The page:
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Wetlands

Preserving and protecting New Hampshire’s tidal and freshwater wetlands from unregulated alteration.

An aerial view of a wetlandNew Hampshire’s diverse natural resources support many of the activities that drive New Hampshire’s economy. Residents, businesses and visitors enjoy New Hampshire’s wetlands, streams, lakes and the seacoast for their natural beauty and recreational opportunities.

In addition to their economic value, New Hampshire’s wetland resources are of great importance for flood control, water quality, water storage and recharge for both groundwater and surface waters. These functions are more valuable with the expected increase in frequency and severity of storm events associated with climate change. Wetlands also support the food chain, providing food and habitat for a variety of aquatic and upland plants and wildlife.

Although New Hampshire has lost fewer wetlands to filling and dredging than many neighboring coastal states, landscape change poses a significant challenge to the protection of New Hampshire’s wetlands and natural resources. It is found to be for the public good and welfare of the State of New Hampshire to protect and preserve both tidal and fresh waters and its wetlands (including lakes, ponds, rivers, streams, marshes, forested wetlands and peatlands) from unregulated despoliation because of the important functions and values that these aquatic resources provide, such as:

  • Absorbing flood waters.
  • Treating stormwater.
  • Recharging groundwater supplies.
  • Providing habitat for fish and wildlife.
  • Providing economic and recreational value.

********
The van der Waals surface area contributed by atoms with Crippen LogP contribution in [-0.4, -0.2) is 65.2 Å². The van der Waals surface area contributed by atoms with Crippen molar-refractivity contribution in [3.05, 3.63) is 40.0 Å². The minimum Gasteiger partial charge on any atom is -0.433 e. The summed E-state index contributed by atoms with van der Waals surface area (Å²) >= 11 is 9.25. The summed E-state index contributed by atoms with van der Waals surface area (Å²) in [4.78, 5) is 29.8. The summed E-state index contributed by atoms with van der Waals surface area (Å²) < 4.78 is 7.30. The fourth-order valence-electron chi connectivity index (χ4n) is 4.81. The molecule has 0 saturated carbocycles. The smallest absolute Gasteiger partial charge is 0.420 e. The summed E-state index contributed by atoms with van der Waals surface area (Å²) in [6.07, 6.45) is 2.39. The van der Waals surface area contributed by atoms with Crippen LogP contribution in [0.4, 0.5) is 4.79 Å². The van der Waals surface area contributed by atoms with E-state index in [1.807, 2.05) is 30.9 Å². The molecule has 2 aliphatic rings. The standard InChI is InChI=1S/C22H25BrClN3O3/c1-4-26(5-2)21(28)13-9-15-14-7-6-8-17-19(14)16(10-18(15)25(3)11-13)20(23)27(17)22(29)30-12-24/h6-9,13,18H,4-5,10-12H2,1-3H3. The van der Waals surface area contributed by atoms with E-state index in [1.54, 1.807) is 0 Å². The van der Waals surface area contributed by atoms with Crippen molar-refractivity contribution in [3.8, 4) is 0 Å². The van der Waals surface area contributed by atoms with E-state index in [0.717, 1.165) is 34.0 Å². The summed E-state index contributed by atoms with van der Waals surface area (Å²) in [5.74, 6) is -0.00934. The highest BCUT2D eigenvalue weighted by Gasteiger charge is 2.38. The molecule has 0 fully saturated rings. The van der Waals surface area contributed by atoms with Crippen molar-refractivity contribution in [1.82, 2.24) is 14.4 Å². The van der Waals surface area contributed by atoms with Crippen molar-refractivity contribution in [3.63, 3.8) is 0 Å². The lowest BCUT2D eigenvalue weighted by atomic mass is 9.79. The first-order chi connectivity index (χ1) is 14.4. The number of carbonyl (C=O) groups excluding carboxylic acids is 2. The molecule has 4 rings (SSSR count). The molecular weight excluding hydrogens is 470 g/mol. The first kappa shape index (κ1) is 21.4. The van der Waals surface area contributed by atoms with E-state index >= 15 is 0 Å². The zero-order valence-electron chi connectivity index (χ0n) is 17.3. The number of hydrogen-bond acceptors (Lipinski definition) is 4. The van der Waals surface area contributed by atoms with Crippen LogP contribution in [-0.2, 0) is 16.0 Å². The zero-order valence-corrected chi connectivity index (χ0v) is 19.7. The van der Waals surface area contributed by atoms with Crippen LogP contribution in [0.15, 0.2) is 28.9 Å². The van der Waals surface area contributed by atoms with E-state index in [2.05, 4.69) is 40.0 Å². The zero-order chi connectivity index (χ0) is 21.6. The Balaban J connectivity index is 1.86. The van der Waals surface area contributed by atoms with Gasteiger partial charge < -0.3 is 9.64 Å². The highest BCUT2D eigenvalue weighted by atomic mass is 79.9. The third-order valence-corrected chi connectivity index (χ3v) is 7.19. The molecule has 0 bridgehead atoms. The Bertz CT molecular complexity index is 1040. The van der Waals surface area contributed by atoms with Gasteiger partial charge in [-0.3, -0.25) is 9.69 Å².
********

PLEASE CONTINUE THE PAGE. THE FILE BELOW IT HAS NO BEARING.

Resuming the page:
Activities located in wetlands and surface waters, such as excavation, removal, filling, dredging and/or construction of structures in or on any bank, flat, marsh, forested wetland or adjacent to waterbodies, generally requires review and approval from the Wetlands Bureau in accordance with the Fill and Dredge in Wetlands Act (RSA 482-A), unless otherwise specified by rule or law.

Emergency Authorizations

During emergency situations caused by natural disasters, private property owners and public agencies can perform work in wetlands jurisdiction without receiving a permit or prior authorization when there’s a threat to public safety, public health, or if significant damage to public infrastructure or private property is imminent. Requests for Emergency Authorizations are handled by the regional permit inspector. For further information and instructions, see Fact Sheet WB-9 “Obtaining Authorization for Emergency Wetlands Impacts.”

Streams and Crossings

Planning a culvert, bridge or other stream crossing project? Details and information on best management practices for achieving geomorphic and hydraulic compatibility.

Docking Structures and Shoreline Stabilization

Shoreline stabilization projects and docking structures involve dredge, fill, or the placement of structures in tidal and freshwaters and associated banks.

Coastal Projects

Projects that might impact tidal wetlands or work within the 100-foot upland tidal buffer zone must consider resiliency in the face of future flood risks and sea level rise projections.

Protected Shorelands and Shorelines

Our shorelands and shorelines are among our most valuable and fragile natural resources. Unregulated impacts can deteriorate water quality and affect our landscapes.

Contact Us:

NHDES Wetlands Bureau
Concord: (603) 271-2147
Portsmouth: (603) 559-1500
Fax: (603) 271-6588